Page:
Executive summary - The current model of fast fashion is one of the main drivers of
overconsumption, resource depletion and social exploitation. The impact of the
current business model based on fast fashion has revealed detrimental social
and environmental impacts.
The European Union (EU) has published a Textiles Strategy
laying out how it plans to tackle this issue. Until
now global textile corporations have been unable to articulate a proper vision of what sustainable fashion
systems could look like; think tanks such as the Ellen MacArthur Foundation have published proposals to
address the topic; and non-governmental organisations have denounced the many inconsistencies and
shortcomings of current performance and future plans.
As a result, there are a number of legislative initiatives aimed at restructuring the sector - mainly in the field of
eco-design and waste management of textile products.
During the last decades, the use of cheap synthetic fibres has been fueling the current business model based
on overproduction, combined with limited accountability for negative environmental and social impacts. This
overproduction represents the biggest environmental impact of the fashion sector, way ahead of the impact of
end-of-life management. Yet, the legislative tools considered to date focus on products and waste, rather than
on systemic factors or business models. Since overproduction is a systemic feature of a growth-dependent
business model, the current legislative measures and the latest EU textiles strategy leave the most significant
When looking at voluntary measures such as labels, which should help consumers to make sustainable
choices, they are currently limited to toxicity, circularity, and transparency, but lack a systemic approach which
could lead to fostering a desirable and sustainable business model.
The current push to increase the circularity of fashion products is a step in the right direction but insufficient to
change the current business models. As a result, given the additional resources that are often required to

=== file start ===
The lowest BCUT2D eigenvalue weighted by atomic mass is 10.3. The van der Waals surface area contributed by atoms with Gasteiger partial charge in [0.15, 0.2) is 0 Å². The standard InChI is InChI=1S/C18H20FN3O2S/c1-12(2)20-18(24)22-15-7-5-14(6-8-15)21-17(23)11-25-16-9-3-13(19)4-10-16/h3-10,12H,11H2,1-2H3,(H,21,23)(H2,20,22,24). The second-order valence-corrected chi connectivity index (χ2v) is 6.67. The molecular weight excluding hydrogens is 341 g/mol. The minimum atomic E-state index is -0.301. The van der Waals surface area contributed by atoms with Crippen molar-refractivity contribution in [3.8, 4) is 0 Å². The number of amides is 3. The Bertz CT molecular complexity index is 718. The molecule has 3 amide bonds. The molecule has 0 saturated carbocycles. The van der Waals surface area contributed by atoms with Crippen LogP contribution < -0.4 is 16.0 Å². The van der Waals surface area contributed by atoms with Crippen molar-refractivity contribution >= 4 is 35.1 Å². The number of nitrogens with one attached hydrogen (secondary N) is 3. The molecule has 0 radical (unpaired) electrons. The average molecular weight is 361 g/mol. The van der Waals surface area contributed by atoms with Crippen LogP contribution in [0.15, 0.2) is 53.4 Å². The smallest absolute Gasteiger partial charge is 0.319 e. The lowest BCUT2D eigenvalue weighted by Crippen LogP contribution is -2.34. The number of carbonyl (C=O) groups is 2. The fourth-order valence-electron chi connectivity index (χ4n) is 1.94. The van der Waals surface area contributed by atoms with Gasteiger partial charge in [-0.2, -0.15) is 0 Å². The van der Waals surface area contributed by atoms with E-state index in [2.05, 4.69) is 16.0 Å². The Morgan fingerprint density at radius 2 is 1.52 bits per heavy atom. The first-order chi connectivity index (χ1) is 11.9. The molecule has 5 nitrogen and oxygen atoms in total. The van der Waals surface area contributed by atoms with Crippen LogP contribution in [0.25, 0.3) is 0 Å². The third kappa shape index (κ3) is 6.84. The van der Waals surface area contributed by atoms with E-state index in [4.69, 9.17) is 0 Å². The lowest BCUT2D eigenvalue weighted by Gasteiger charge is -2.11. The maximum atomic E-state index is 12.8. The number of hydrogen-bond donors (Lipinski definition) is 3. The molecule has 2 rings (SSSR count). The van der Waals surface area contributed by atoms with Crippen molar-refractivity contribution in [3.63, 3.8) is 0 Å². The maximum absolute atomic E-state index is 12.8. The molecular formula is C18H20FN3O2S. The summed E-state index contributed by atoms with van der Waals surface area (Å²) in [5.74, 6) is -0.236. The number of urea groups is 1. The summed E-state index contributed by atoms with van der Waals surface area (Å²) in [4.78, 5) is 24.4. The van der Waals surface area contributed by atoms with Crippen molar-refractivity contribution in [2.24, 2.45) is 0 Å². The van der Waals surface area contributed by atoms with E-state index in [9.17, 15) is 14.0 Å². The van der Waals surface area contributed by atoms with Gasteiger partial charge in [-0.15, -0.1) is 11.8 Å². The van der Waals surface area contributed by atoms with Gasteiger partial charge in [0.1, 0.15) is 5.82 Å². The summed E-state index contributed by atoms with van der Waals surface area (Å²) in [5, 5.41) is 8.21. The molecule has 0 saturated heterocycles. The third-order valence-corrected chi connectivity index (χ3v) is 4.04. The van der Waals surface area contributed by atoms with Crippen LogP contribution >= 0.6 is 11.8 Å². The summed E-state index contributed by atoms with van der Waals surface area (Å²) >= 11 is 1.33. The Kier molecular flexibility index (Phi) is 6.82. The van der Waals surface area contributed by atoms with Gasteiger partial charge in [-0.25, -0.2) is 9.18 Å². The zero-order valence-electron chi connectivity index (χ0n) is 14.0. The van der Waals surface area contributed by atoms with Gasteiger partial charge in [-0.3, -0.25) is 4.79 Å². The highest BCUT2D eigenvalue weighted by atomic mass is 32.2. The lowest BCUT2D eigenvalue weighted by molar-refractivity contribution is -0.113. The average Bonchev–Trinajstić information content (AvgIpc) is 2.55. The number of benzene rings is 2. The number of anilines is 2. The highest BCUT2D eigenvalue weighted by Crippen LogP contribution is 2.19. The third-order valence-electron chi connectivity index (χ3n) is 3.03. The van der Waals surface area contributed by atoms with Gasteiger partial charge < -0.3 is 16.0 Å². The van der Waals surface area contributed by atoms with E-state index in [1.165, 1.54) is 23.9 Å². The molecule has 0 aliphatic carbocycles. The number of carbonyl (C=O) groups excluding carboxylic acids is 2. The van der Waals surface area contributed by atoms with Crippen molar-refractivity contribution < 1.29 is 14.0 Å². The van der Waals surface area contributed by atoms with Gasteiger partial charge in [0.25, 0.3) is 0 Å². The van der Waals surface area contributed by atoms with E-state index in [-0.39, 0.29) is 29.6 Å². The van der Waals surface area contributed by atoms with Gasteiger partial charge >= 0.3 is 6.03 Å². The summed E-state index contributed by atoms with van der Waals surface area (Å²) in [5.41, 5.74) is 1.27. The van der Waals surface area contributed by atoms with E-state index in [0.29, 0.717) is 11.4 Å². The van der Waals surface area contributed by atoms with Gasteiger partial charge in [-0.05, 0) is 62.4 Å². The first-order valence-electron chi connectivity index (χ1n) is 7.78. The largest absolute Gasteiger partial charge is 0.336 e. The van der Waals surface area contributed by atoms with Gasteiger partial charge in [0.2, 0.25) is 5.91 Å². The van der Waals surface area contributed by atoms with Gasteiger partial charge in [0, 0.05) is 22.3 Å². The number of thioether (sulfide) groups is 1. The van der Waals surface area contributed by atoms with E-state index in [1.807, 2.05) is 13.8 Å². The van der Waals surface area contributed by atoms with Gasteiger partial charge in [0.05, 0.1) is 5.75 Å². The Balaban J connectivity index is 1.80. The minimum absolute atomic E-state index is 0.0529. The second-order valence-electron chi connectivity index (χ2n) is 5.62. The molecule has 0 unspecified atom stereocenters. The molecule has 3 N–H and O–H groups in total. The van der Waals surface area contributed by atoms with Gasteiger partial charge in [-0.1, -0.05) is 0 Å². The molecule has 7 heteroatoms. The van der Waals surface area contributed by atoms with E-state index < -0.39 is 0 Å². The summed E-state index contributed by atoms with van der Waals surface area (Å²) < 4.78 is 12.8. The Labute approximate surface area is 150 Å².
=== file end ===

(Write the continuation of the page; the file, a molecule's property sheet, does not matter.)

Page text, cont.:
produce quality and lasting products, the efforts of the sector to move towards sustainable production could
paradoxically lead to a higher environmental impact if the model continues to be based on overproduction.
Given the novelty of the topic, there is not much literature, let alone consensus, as to what are the features of a
sustainable, fair, and zero waste business model for textiles. Building on the best practices in the European
market, we have identified 4 criteria which, when applied simultaneously, could be considered as key to
identify what a virtuous business model that goes beyond circularity would look like. These are:
1. Design for physical and emotional durability;
2. Demand-driven production to phase out unsolds and discounts;
3. Full supply chain transparency and traceability post-sale;
4. Extending the use-phase after first ownership.
Given the fact that this is the first study pointing at the difference between sustainable textile products and
sustainable textile business models, and given the fact that textiles are also a relatively new field for policy
intervention, more research and action would be needed in the particular fields of:
● Gains, costs, and externalities associated to a radical change of current business model to one that is
fair, sustainable, and zero waste;
● Fashion and climate - in particular, looking at the carbon budget available for the sector as a way to
inform future legislative steps;
● Fashion and biodiversity - studying the impact of fast fashion on current biodiversity decline;
● Identification of existing best practices from a business model perspective;
● Design policies to encourage the transition to, or/and creation of, new businesses following the
n the coming years, Zero Waste Europe intends to track the progress in the textiles world according to the
classification above. In addition to this, we will further research what a virtuous business model looks like; and
we will launch legislative and non-legislative actions to promote it.
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